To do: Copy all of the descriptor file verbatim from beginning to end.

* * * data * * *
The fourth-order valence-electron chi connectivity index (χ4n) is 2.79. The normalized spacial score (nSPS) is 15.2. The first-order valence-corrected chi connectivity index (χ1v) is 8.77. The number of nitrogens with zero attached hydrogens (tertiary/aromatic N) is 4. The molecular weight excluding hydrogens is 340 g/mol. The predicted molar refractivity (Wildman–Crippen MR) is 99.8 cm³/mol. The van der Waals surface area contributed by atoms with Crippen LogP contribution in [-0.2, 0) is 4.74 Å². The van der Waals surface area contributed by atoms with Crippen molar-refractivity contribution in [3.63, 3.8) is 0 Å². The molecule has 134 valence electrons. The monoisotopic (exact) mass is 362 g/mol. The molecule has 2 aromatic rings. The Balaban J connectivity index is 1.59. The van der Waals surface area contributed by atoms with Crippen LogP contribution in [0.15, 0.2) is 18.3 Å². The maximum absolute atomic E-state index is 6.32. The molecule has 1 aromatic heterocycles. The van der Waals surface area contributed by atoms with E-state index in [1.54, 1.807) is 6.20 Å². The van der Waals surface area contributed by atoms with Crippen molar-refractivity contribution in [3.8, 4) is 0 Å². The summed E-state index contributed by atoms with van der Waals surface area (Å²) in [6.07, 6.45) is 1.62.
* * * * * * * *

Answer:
The fourth-order valence-electron chi connectivity index (χ4n) is 2.79. The normalized spacial score (nSPS) is 15.2. The first-order valence-corrected chi connectivity index (χ1v) is 8.77. The number of nitrogens with zero attached hydrogens (tertiary/aromatic N) is 4. The molecular weight excluding hydrogens is 340 g/mol. The predicted molar refractivity (Wildman–Crippen MR) is 99.8 cm³/mol. The van der Waals surface area contributed by atoms with Crippen LogP contribution in [-0.2, 0) is 4.74 Å². The van der Waals surface area contributed by atoms with Crippen molar-refractivity contribution in [3.63, 3.8) is 0 Å². The molecule has 134 valence electrons. The monoisotopic (exact) mass is 362 g/mol. The molecule has 2 aromatic rings. The Balaban J connectivity index is 1.59. The van der Waals surface area contributed by atoms with Crippen LogP contribution in [0.15, 0.2) is 18.3 Å². The maximum absolute atomic E-state index is 6.32. The molecule has 1 aromatic heterocycles. The van der Waals surface area contributed by atoms with E-state index in [1.54, 1.807) is 6.20 Å². The van der Waals surface area contributed by atoms with Crippen molar-refractivity contribution in [3.8, 4) is 0 Å². The summed E-state index contributed by atoms with van der Waals surface area (Å²) in [6.07, 6.45) is 1.62.